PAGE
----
Geared up again we pushed further up the valley to the next crossing. We found a couple of logs in a jam that seemed like a crossing, but it wasn't attractive enough to abandon our search. (Except Chris, again, who leaped across without regard to the risk. You might recall that it was Chris who fell into the Pratt when he and I set off to climb Russian Butte.) In time we realized that was our best bet and returned to cross there. It turned out to not be as bad as we had thought, but nobody was looking forward to finding and crossing it again in the dark.

After crossing yet another creek on a dodgy, rotting log we were finally to the beginning of the real climb. Somewhere there was a trail with bundles of switchbacks. It's the old Cascade Crest trail that was replaced by the PCT, but is still in great shape. Unfortunately, we weren't anywhere near it as far as we could tell so we did what any good TNAB team would do. Go straight up until something got in our way. Then we turned.

As we crested the spur that headed up to the ridge we were relieved to find the trail. Although the basin was still snowed in the upper stretches that had received some of the sun of early summer had melted out so we kicked into gear and made great time to the tarns at Red Pass, though they were still almost completely frozen. Now came the fun part and out came my helmet. (And this time I wasn't alone. Rich brought his helmet, too.)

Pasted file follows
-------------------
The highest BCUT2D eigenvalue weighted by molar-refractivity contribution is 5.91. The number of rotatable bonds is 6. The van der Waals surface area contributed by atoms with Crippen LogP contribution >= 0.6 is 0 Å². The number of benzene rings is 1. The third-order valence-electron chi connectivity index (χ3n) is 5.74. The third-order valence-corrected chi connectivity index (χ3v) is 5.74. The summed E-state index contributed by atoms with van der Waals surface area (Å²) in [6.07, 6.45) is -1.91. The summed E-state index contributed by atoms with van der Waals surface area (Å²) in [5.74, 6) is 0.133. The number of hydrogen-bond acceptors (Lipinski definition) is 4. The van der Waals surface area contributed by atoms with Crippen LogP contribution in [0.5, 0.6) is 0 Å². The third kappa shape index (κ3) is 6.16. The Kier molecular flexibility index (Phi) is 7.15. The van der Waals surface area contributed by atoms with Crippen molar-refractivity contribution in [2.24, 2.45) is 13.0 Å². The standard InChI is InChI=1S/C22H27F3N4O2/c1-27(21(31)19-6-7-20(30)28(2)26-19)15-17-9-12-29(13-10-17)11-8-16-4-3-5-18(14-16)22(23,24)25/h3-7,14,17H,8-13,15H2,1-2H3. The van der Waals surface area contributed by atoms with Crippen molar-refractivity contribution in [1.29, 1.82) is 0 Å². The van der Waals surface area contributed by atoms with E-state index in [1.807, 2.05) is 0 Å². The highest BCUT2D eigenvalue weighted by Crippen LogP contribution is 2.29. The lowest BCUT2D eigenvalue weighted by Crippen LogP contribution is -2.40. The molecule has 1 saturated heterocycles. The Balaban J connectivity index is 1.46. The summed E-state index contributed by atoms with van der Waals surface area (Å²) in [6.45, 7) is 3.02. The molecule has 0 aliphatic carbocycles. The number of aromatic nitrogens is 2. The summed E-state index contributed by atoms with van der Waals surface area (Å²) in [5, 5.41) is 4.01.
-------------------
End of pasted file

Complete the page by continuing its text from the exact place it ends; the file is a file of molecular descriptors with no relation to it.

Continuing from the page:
On the loose rock there's a sort of trail, but it's a little hard to find and once found is fairly hard to follow. Once again it was straight up until you couldn't go any more. I had Tokul with me so I let her direct our route. She doesn't really dig scrambling and rocks, but did pretty well. The rest of the crew (renamed TNAB: Trundle Not, Amigos Below) also avoided knocking any big rocks loose, though there were the inevitable calls of "ROCK!" as we climbed higher.

At the summit we had an amazing set of views that extended down into the Middle Fork valley and back to the South Fork valley (aka I-90). It'd been hot work to get to the top, but once there we cooled quickly and it got chilly. Pictures, drinks, food, and it was time to head down. We had much better luck finding the trail down the scramble and even Tokul looked to be enjoying herself, though she was clearly relieved when we were back on the snow at the tarns.

For some reason a group of the hikers decided they'd run down the switchbacks, but I abstained. (I only run when chased.) We agreed to meet up at the bottom of the switchbacks so we could head out together in the dark. Tokul took off with the faster hikers (of course) and when I got to the bottom I found that two of them, with Tokul in tow, had headed back early.

We had come in by the Commonwealth Trail, but in the dark the PCT, though longer and with a bit of additional gain, seemed a better choice than crossing creeks and navigating postholes by headlamp. I found myself zoning out on the hike back. It was late, getting up at 4:30 was taking a toll on me, and the PCT just isn't that interesting so close to Snoqualmie Pass especially in the dark.

Tokul came over to say, "Hi," when we returned to the parking lot and we were quickly on our way home to a quiet and sleeping house.

Total distance was 7.5 miles with 2,800 feet of gain and another peak scratched from the to-do list.